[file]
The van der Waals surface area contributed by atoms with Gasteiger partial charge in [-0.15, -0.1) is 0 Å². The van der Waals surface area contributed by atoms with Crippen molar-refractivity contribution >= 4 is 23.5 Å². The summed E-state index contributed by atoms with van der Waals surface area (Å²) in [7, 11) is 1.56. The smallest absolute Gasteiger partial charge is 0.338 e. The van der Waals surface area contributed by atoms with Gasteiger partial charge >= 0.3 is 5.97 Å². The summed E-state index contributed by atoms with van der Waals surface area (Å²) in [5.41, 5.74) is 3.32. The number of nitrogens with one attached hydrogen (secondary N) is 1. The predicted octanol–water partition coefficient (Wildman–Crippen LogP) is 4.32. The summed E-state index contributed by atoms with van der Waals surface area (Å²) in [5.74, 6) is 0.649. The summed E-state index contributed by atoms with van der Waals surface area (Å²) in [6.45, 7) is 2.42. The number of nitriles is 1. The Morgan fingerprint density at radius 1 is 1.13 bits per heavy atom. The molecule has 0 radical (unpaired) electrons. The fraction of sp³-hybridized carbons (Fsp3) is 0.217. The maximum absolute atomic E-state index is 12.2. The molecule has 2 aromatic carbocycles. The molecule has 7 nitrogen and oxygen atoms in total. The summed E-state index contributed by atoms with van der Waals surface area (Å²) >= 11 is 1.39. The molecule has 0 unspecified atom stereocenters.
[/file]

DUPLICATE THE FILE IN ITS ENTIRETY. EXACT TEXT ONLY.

The van der Waals surface area contributed by atoms with Gasteiger partial charge in [-0.15, -0.1) is 0 Å². The van der Waals surface area contributed by atoms with Crippen molar-refractivity contribution >= 4 is 23.5 Å². The summed E-state index contributed by atoms with van der Waals surface area (Å²) in [7, 11) is 1.56. The smallest absolute Gasteiger partial charge is 0.338 e. The van der Waals surface area contributed by atoms with Gasteiger partial charge >= 0.3 is 5.97 Å². The summed E-state index contributed by atoms with van der Waals surface area (Å²) in [5.41, 5.74) is 3.32. The number of nitrogens with one attached hydrogen (secondary N) is 1. The predicted octanol–water partition coefficient (Wildman–Crippen LogP) is 4.32. The summed E-state index contributed by atoms with van der Waals surface area (Å²) in [5.74, 6) is 0.649. The summed E-state index contributed by atoms with van der Waals surface area (Å²) in [6.45, 7) is 2.42. The number of nitriles is 1. The Morgan fingerprint density at radius 1 is 1.13 bits per heavy atom. The molecule has 0 radical (unpaired) electrons. The fraction of sp³-hybridized carbons (Fsp3) is 0.217. The maximum absolute atomic E-state index is 12.2. The molecule has 2 aromatic carbocycles. The molecule has 7 nitrogen and oxygen atoms in total. The summed E-state index contributed by atoms with van der Waals surface area (Å²) >= 11 is 1.39. The molecule has 0 unspecified atom stereocenters.